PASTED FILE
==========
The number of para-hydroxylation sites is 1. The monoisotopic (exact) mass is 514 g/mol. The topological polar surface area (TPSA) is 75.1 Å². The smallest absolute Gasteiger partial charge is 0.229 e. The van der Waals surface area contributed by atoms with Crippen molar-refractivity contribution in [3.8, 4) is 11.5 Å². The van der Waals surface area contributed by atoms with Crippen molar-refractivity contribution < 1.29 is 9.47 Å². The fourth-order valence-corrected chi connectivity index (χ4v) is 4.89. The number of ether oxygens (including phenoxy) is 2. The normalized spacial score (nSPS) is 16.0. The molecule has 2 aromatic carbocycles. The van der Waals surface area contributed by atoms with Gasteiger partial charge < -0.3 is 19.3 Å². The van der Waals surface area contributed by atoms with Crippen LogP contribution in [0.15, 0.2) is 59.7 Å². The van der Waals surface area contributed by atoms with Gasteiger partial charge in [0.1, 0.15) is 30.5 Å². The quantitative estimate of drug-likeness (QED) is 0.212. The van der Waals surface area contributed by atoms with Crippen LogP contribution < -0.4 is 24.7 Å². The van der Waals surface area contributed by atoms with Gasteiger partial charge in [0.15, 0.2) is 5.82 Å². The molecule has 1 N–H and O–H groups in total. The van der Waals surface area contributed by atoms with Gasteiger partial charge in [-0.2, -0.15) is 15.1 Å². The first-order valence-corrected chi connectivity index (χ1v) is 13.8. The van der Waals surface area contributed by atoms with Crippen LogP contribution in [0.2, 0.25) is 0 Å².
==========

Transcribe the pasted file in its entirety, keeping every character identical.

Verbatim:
The number of para-hydroxylation sites is 1. The monoisotopic (exact) mass is 514 g/mol. The topological polar surface area (TPSA) is 75.1 Å². The smallest absolute Gasteiger partial charge is 0.229 e. The van der Waals surface area contributed by atoms with Crippen molar-refractivity contribution in [3.8, 4) is 11.5 Å². The van der Waals surface area contributed by atoms with Crippen molar-refractivity contribution < 1.29 is 9.47 Å². The fourth-order valence-corrected chi connectivity index (χ4v) is 4.89. The number of ether oxygens (including phenoxy) is 2. The normalized spacial score (nSPS) is 16.0. The molecule has 2 aromatic carbocycles. The van der Waals surface area contributed by atoms with Gasteiger partial charge < -0.3 is 19.3 Å². The van der Waals surface area contributed by atoms with Crippen LogP contribution in [0.15, 0.2) is 59.7 Å². The van der Waals surface area contributed by atoms with Gasteiger partial charge in [0.1, 0.15) is 30.5 Å². The quantitative estimate of drug-likeness (QED) is 0.212. The van der Waals surface area contributed by atoms with Crippen LogP contribution < -0.4 is 24.7 Å². The van der Waals surface area contributed by atoms with Gasteiger partial charge in [0.15, 0.2) is 5.82 Å². The molecule has 1 N–H and O–H groups in total. The van der Waals surface area contributed by atoms with Gasteiger partial charge in [-0.2, -0.15) is 15.1 Å². The first-order valence-corrected chi connectivity index (χ1v) is 13.8. The van der Waals surface area contributed by atoms with Crippen LogP contribution in [0.2, 0.25) is 0 Å².